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It’s common in mesothelioma litigation for plaintiffs to file suit against numerous defendants, alleging that a harmful degree of asbestos exposure from each of them contributed to terminal illness.
Many defendants fight vigorously early in the process to obtain a summary judgment in their favor. A summary judgment means the court has determined there is no triable issue of fact to be decided, but rather that the issues at hand are a matter of law. A summary judgment in favor of the defendant means the lawsuit will not be allowed to proceed to trial. Our mesothelioma lawyers know that in these cases, defendants can obtain a summary judgment if it can be shown the plaintiff does not possess and could not reasonably obtain evidence that exposure from the defendant’s asbestos-containing product contributed to the plaintiff’s illness.
Such was successfully asserted by four of 22 defendants recently in the asbestos lawsuit Collin v. CalPortland Co. The plaintiff appealed those summary judgments, and the California Court of Appeal for the Third Appellate District in Sacramento reversed with regard to two defendants. That means the cases against those two defendants may proceed to trial.
According to court records, the plaintiff was a former construction worker who had been employed by various firms over the course of his career. He asserted his occupational exposure to the defendant’s harmful products occurred starting in the mid-to-late 1950s and continued through the 1990s. He was diagnosed with mesothelioma several years after he retired.
The four defendants who successfully sought summary judgment were CalPortland Company, J-M Manufacturing Company, Inc. (J-MM), Formosa Plastics Corporation USA, and Kaiser Gypsum Company, Inc.
CalPortland argued the plaintiff never specifically stated he was exposed to the gun plastic cement product it manufactured. This was the only asbestos-containing product the company ever made and sold. The plaintiff argued that, despite never citing the name specifically in his deposition, it could be reasonably inferred that he used this product when he discussed using a plastic cement product while on job sites.
Kaiser Gypsum argued it stopped manufacturing asbestos-containing products in 1976, and the plaintiff never indicated exactly when he suffered exposure to its product. The plaintiff countered that, even though he couldn’t pinpoint exactly when the exposure occurred, he did specifically state exposure to dust from the company’s joint compound between the mid-1950s and mid-1990s. He further asserted the company only made a non-asbestos-containing joint compound for two years, whereas it made the asbestos-containing joint compound for 20 years.
J-MM asserted it couldn’t be liable for asbestos-containing cement pipes made prior to its formation in the early 1980s, and the plaintiff failed to produce evidence that he was exposed to any such cement piping after 1979. Furthermore, the company argued it didn’t have a duty to warn the plaintiff of the danger since as a construction worker he was a “sophisticated user” of the products. Formosa was named as an alter ego for J-MM, and it argued for summary judgment on the same assertions.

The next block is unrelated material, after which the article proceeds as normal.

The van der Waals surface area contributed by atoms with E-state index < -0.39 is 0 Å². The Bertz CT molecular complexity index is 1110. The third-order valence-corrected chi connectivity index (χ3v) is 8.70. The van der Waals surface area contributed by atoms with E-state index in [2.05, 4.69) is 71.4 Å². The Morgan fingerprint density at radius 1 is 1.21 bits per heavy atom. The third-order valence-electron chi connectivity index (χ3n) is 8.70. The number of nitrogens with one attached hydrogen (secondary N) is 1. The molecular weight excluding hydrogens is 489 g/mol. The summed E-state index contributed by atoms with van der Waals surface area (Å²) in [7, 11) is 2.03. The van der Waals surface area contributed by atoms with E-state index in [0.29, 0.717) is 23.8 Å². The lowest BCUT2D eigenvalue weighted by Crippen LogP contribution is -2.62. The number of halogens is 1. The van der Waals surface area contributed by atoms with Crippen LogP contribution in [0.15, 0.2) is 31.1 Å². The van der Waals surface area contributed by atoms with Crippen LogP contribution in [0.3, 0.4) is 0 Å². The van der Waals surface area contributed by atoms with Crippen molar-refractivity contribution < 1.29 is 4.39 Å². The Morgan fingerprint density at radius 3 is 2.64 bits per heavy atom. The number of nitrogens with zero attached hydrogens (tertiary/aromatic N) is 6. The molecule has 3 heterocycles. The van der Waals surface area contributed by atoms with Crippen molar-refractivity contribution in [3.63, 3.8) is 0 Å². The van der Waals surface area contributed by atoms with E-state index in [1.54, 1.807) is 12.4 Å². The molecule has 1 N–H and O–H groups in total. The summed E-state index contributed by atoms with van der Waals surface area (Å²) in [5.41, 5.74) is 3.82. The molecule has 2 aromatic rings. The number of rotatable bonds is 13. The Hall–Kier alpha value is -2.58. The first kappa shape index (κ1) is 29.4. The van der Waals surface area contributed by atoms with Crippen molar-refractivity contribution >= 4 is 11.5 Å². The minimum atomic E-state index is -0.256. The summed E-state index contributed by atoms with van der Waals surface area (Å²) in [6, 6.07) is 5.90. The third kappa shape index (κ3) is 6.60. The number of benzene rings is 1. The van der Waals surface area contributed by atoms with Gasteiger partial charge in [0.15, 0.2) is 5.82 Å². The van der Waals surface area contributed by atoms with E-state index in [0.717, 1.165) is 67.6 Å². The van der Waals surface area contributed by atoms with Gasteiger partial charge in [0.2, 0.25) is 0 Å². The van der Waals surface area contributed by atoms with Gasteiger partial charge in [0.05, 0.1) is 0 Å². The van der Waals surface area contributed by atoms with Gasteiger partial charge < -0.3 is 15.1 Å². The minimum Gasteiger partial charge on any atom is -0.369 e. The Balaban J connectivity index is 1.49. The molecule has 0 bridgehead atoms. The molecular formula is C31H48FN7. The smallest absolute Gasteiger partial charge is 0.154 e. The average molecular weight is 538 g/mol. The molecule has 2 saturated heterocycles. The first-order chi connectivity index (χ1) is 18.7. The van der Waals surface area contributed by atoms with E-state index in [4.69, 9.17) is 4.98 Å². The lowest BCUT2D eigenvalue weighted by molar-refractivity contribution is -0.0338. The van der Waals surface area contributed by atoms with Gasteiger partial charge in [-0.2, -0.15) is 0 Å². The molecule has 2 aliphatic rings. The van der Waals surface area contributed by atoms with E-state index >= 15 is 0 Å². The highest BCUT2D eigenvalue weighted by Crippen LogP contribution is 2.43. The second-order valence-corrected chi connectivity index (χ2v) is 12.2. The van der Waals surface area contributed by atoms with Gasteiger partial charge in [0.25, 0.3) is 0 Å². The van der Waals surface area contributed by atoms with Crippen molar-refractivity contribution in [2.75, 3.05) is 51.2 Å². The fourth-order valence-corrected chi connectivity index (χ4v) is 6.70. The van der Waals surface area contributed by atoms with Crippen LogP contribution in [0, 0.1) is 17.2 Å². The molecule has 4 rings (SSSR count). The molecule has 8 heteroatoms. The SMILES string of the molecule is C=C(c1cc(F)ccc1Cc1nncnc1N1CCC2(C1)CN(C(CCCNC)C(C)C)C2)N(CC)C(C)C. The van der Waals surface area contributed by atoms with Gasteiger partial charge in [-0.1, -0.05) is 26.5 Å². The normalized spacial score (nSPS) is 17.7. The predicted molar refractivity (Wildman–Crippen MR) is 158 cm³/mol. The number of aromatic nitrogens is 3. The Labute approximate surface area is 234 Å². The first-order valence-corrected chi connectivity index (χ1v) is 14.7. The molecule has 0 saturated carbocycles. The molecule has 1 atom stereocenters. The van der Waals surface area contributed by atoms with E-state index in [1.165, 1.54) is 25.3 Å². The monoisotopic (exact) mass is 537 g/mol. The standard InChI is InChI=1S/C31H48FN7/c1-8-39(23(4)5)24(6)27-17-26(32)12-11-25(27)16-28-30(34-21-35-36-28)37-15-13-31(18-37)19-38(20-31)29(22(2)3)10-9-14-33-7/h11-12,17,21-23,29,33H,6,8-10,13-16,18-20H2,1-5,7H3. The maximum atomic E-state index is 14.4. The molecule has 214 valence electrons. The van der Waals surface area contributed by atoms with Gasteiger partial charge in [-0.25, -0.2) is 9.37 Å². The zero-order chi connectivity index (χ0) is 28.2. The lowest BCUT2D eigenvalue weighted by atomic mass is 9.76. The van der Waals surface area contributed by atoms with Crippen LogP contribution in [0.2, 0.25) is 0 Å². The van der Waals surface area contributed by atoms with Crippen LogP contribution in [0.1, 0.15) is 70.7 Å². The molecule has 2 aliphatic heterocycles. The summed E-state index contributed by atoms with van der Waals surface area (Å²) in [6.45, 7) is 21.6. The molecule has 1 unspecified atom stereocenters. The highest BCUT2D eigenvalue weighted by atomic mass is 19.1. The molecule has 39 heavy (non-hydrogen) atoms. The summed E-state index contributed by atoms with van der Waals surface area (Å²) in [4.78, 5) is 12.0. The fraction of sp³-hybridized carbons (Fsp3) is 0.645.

The plaintiff countered there was no evidence that he was a sophisticated user, and furthermore, he did indicate during his deposition that he used the companies’ cement piping well into the 1980s. The trial court granted the defendants’ motions for summary judgment, but the plaintiff appealed.
With regard to the first two companies, the appellate court determined that despite numerous opportunities to provide more specific evidence, his proof of exposure by these firms was factually insufficient. Colton made two types of plastic cements, only one of which – the gun plastic cement – contained asbestos. The plaintiff testified he never worked with a Colton product where the word “gun” appeared on the container. No witnesses or documents could back his claim of exposure.
With regard to Kaiser Gypsum, the court found the plaintiff’s timeline of exposure lacking in specifics, and therefore it found summary judgment proper.
However, with regard to J-MM and Formosa, the appellate court reversed, finding there was enough basis to form questions of fact for trial. Several pieces of evidence to which the firms had pointed in their request were absent in the record, and the appellate court refused to consider evidence not properly entered into the record. Furthermore, the appellate court indicated that these were the only companies producing asbestos-containing Transite during the alleged time. The court rejected the defendants’ notion that the plaintiff had to show “substantial exposure” to its product in order to prove injury. Rather, a person alleging asbestos exposure injury needs to show that the product or activity was, with reasonable medical probability, a substantial factor in either causing or contributing to the plaintiff’s illness. The defendants here failed to meet their threshold of proof to show the plaintiff could not do that with regard to their product.
Help for mesothelioma victims can be found at The Ferraro Law Firm by calling (888) 554-2030. Offices in Miami, Washington, D.C., and New York City.
Collin v. CalPortland Co., July 30, 2014, California Court of Appeal, Third Appellate District (Sacramento)
More Blog Entries:
Mesothelioma Litigation With Numerous Defendants Commonplace, Sept. 23, 2013, Mesothelioma Lawyer Blog
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